Copyright as Collateral in Kenya; an Examination of the Current Laws, Regulations and Institutions.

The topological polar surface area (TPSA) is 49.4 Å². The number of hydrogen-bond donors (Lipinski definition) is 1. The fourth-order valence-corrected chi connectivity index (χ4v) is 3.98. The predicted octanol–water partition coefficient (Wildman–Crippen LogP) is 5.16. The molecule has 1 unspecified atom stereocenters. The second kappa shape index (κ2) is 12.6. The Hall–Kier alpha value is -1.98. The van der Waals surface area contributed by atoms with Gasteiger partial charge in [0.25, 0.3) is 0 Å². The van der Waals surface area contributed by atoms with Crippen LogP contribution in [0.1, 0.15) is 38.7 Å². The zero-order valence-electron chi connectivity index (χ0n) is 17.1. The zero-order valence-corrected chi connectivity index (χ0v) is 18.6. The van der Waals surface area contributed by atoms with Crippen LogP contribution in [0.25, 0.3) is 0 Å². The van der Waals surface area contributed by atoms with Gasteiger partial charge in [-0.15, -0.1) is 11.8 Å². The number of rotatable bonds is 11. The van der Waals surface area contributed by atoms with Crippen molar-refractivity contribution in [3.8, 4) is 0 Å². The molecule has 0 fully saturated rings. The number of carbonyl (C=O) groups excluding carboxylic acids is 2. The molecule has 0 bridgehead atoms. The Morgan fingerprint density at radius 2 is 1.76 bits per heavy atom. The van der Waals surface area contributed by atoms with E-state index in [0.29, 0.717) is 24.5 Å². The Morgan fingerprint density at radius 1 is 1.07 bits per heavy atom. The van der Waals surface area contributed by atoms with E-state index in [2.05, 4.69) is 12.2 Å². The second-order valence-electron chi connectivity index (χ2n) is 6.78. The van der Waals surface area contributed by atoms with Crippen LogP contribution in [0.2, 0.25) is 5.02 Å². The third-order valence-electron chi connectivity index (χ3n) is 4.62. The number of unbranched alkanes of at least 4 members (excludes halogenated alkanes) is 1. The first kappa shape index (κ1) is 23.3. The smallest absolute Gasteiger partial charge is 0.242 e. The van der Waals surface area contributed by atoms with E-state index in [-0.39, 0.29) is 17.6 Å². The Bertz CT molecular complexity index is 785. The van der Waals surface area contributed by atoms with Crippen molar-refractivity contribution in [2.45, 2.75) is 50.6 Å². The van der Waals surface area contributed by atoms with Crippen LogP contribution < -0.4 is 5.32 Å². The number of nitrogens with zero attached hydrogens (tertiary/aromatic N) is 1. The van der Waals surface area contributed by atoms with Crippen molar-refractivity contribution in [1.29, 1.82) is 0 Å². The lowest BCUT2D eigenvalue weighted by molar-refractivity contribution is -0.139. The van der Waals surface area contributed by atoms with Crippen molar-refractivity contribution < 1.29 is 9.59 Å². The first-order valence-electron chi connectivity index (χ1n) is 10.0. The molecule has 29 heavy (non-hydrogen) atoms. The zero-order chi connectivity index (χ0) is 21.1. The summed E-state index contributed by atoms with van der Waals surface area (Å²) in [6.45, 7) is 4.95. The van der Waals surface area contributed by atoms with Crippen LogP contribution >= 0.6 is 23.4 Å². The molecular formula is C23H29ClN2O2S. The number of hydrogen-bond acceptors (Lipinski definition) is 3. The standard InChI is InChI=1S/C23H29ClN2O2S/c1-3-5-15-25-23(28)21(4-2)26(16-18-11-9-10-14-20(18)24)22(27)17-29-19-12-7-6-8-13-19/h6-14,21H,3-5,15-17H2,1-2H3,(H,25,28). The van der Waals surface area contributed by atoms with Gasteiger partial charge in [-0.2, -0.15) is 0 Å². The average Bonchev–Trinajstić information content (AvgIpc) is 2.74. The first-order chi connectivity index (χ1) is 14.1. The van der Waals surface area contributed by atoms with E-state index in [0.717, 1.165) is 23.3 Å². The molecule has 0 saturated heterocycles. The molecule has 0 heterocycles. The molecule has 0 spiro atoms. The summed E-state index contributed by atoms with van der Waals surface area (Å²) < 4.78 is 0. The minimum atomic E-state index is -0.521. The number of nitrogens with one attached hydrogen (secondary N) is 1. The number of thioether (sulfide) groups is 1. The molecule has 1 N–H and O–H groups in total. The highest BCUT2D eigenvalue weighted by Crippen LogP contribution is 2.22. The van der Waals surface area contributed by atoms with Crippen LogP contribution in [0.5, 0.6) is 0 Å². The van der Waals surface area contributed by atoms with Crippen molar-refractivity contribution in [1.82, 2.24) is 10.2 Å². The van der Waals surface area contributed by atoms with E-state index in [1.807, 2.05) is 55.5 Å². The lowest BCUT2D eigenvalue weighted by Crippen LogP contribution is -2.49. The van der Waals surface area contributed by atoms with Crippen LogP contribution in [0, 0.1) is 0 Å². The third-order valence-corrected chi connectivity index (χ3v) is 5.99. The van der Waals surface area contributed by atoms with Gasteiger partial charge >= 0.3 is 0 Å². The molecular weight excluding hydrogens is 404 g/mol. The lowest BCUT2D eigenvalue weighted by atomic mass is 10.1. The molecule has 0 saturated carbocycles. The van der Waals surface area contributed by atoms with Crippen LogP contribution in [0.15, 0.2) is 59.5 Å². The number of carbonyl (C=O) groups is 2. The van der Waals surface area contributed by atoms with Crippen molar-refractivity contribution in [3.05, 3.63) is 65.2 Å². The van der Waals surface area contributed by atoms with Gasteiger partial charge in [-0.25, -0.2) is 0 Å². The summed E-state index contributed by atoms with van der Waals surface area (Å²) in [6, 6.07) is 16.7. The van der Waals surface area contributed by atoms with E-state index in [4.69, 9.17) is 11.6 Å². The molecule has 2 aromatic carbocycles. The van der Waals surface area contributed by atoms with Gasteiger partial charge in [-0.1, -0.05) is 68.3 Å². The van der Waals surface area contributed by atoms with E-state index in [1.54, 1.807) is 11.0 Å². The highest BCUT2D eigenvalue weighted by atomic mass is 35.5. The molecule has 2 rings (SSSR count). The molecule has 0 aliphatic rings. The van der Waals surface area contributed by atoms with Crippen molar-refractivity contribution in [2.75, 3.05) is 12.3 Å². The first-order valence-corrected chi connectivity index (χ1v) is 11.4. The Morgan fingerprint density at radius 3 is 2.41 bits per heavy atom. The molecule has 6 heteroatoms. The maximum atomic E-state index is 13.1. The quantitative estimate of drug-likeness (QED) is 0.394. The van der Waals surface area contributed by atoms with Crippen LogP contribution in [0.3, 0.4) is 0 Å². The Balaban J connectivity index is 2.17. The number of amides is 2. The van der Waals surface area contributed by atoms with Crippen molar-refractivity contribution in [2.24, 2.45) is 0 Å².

A majority of the population in Kenya consist of the informal sector including those who are self-employed or run small scale businesses. These people are characterized by businesses operated on a small scale, they rely on resources that can be acquired locally and cheaply and they create innovations from and suitable for their environment as opposed to importing technology which is usually very expensive.1 Majority of these Small Businesses have no tangible assets or a steady source of income making their innovations the only source of revenue and credit. To exploit these innovations they need capital. The most common way of acquiring capital in Kenya is to borrow from lenders. However lenders in Kenya will only advance money where one has a tangible asset that can be used as collateral or a steady source of income whereas capital ventures will demand a substantial portion of the returns or even partial ownership of the Intellectual Property if they are to invest in it. Thus there is need to consider other alternatives of finance for small companies with a portfolio of Intellectual Property. This research thesis will examine first how Intellectual Property can be utilized as a collateral, with specific focus on copyrights in the film industry, based on practices of copyright collateralization in developed countries, specifically America and secondly whether the current Kenyan laws and institutions are adequate to enable the adoption of these practices of copyright collateralization in Kenya.
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